Athletics directors from the Big Ten will wrap up a three-day meeting today in Tampa, where they have been discussing the downturn in the economy, among other issues. Minnesota athletics director Joel Maturi says the real worry is not this academic year but next.
“We’re going to be OK in ‘08-09 because the season tickets have already been sold,” he says. “We’re concerned for our future.”
Many schools are just now sending out renewals for football season tickets. “It’s the great unknown,” Florida AD Jeremy Foley says. “We’ll know more in about six to eight weeks.”
Another unknown is how much boosters will be able to contribute to athletic funds.
“We’re linked with what’s going on in the economy because we generate all of our own money,” Indiana athletics director Fred Glass says. “We either earn it or we ask for it.”
Many of those they ask have seen their investments halved.
“The Dow is down almost 50% since September,” Zimbalist says. “It’s very hard to imagine that boosters have avoided getting hit by that. Some people won’t have lost 50%; some will have lost 30% or 35%. But others will have lost 60% or 70%.”
Some expenses are new. When the airlines began charging for bags, Smith says, it was an expense for which Ohio State had no budget line.
“We have more than 900 athletes on 36 teams,” he says. “They all carry extra bags. … Everything is up: our books and board by 6.5%, utilities by 9%, travel by 20%.”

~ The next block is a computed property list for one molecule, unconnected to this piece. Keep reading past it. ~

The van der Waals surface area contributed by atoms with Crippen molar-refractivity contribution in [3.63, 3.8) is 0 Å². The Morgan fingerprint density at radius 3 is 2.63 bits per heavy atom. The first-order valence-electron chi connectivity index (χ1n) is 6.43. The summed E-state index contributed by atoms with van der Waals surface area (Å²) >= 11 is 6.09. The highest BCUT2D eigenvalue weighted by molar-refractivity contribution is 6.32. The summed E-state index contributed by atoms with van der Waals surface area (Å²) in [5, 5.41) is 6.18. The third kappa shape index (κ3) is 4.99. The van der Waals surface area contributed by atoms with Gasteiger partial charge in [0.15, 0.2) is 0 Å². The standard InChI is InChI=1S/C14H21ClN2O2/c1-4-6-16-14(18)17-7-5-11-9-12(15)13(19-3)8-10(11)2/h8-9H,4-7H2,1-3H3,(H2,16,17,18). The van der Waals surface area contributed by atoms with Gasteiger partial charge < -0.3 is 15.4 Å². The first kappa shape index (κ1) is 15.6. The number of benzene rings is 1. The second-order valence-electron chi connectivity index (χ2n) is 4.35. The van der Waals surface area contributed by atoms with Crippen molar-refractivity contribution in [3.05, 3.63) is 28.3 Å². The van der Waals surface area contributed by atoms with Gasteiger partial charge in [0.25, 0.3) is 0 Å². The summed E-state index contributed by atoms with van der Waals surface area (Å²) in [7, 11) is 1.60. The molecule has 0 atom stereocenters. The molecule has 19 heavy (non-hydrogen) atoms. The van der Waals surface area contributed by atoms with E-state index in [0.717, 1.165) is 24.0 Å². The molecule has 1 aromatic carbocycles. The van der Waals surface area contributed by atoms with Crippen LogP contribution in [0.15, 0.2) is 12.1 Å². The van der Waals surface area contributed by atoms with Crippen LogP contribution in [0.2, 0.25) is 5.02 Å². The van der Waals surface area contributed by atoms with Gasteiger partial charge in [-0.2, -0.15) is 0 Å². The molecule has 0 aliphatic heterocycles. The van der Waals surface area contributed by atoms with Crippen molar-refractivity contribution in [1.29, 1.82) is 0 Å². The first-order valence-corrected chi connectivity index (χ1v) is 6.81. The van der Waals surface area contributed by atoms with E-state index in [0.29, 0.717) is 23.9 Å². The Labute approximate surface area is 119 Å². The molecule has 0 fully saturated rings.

Still, behemoths such as Ohio State can withstand rising costs more easily than smaller schools with smaller budgets.
Idaho State originally said no when Oklahoma asked to play the Bengals in football. Interim athletics director Jeff Tingey says he changed his mind specifically because of a shortfall in his budget. Idaho State will get $500,000 to play in Norman on Sept. 12.
“The NAIA and Division III, they’ve squeezed every nickel for a long time,” NACDA’s Cleary says. “The ones who will get hit hardest are the lower tier of I-A, with their champagne appetites and beer budgets.”
Hold the line or raise prices?
A recession comes after two consecutive quarters of declining productivity — or, as Notre Dame calls that, halftime.
That’s a joke Purdue fans tell, though the economy is no laughing matter anywhere these days. Purdue will not raise ticket prices for football next season, though it normally raises them by $1 each year. That will cost Purdue about $500,000 for the coming season.
“I think you have to recognize the importance of your fans not having to pay more during these times,” Burke says.
Even Florida, which won last season’s national championship, won’t raise its prices for football season tickets. A letter sent to ticketholders cites the economy.
Others cite the economy in raising prices. Michigan State will charge $3 more for most tickets next football season as part of a response to challenging economic conditions in the state and nationally, it said in a news release this week.
Southern Conference Commissioner John Iamarino says presidents of member schools asked his office to find ways to save money. As a result, the top four teams in some sports will go to conference tournaments instead of the usual eight to 12. This spring, SoCon baseball teams will play three-game series in two days rather than the usual three.
Taken together, those changes and others will save the conference and its member schools an estimated total of about $250,000, Iamarino says.
Fulks, the NCAA consultant, thinks college and pro sports have one built-in advantage in troubled times like these.
“My sense is intercollegiate athletics are part of the entertainment industry, which historically has been pretty recession-proof,” he says. “During bad times, people go to movies more. They go to games. These are escapes for them.”
By Erik Brady, USA TODAY